[As] I helped my aunt pick up the discarded “programs” after the service, the youth pastor/music leader and one of the youth began to practice Leonard Cohen’s “Hallelujah.” That song has never struck me as Christian in its outlook (written by a pretty secular Jew, perhaps we could call it Judeo-Christian); but the young lady singing was clearly enthusiastic, happy to be at church, happy to be participating, happy to be singing that particular song. And the sermons she was getting spoke of God embracing her.

The more I travel, the more I realize God is alive wherever I go. Sincerely, John Lindholm, Fergus Falls, Minnesota.

I came across the Swedish novelist, Per Olov Enquist, when I picked up a sale book of his, just because I was wondering what the Swedes are doing these days. His novels are mostly based on some actual situation in history, kind of like so-called “fact novels.”

He is especially interested in pietism and its profound impact on Swedish and European society and history. Lewi’s Journey is about the founding father of Swedish Pentecostalism. I haven’t known about this movement, except that it has surpassed the Covenant of Sweden in size, becoming the largest free church. What is clear from this novel is that the Pentecostal movement was a continuation of the great revival out of which the Covenant came, only [with] speaking in tongues and faith healing added to the tool kit. An even lower stratum of Swedish society became active, in the context of a modernizing country with many new social problems in addition to the old ones, such as alcoholism, to which George Scott alluded when he brought the Wesleyan movement to Sweden around 1840. Many people were “saved” from this addiction.

Another big revelation: by 2000 the world Pentecostal movement had 250 million adherents, Brazil alone 30 million; and the Swedes were the missionaries who planted these other churches in many countries. Apparently Lewi and his associates figured out how to keep the revival going for an unusually long time before the rigor mortis of institutionalism set in, and this accounts for the remarkable missionary success.

So it turns out that this movement is in many ways akin to the Covenant, although our own forbears were, by the beginnings of the twentieth century, much too temperamentally conservative to abide spirit baptism, etc. Nevertheless, both the 19th and 20th century revivals were grounded in pietism. The author is especially interested in the relation between Enlightenment rationalism and pietism. As we know, Kant grew up in a pietist home. Enquist is at pains to show how interwoven pietism and the revival were in the fabric of Swedish life and culture as a whole, despite the fact that as people rise in the world and become more educated, they tend to react against the whole thing. Nevertheless, it is impossible to understand either Sweden or Europe apart from the two warring twins, pietism and rationalism. Truthfully, it seems to me that this is the Swedish national character, which those of us who know no Swedish carry in our cultural genes anyway. And someone like Ingmar Bergman, arch-enemy of churchly superstition and tyranny, has it too. Like a virus. Edvard Munch and Strindberg had it.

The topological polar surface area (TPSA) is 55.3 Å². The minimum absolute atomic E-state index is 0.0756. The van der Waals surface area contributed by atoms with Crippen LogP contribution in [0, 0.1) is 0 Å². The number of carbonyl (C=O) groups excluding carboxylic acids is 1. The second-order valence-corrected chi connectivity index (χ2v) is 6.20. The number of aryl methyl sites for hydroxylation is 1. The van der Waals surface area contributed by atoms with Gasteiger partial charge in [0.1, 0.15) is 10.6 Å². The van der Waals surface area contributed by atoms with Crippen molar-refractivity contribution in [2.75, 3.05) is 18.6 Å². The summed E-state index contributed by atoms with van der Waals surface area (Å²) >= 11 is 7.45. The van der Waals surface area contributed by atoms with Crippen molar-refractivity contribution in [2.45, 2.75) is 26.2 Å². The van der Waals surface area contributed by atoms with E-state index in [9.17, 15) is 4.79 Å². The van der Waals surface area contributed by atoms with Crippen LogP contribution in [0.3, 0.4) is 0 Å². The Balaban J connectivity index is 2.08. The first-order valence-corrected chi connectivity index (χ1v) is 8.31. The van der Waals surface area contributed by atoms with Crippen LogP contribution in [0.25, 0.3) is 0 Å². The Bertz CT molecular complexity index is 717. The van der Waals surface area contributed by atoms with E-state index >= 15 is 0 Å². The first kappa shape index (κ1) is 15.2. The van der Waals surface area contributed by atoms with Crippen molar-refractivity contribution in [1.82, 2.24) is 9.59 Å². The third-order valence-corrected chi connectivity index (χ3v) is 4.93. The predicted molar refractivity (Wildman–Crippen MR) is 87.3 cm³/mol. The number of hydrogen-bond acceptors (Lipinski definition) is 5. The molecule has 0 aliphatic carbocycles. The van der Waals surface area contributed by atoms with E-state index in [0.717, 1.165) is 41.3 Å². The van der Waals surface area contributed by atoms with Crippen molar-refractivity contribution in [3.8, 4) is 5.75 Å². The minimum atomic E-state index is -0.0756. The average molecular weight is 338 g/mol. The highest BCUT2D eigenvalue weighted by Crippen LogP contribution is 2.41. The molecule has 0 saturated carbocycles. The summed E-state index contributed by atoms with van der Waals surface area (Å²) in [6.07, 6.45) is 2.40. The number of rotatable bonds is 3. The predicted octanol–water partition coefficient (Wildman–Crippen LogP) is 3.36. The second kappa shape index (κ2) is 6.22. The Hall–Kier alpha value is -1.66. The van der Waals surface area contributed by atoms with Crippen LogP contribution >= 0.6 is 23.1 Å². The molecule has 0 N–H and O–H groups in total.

This is a fine novel of characters caught in Dostoyevskyan contradictions. I can recall no novel about ministers that is so real or sympathetic, while at the same time critical. Maybe we could go back to The Power and the Glory, but that was about a Catholic priest, which is a little different.

At one point Enquist actually quotes from the great hymn of the revival movement by Rosenius, “Where So E’er I Roam.” When Lewi has a nervous breakdown and falls into despair, he leaves for America. There are great doings to mark his departure. A recording is issued with Lewi’s final sermon and their great tenor singing this song. Pentecostals were giving such a large place to this pietistic hymn, with its references to the wounds of Christ. Zinzendorf’s name recurs throughout the book.

For me it is great to see any kind of representation of the folks I came from. They certainly don’t get much favorable coverage in media in general. Enthusiastically, Fred Cervin, Bridgeport, Connecticut.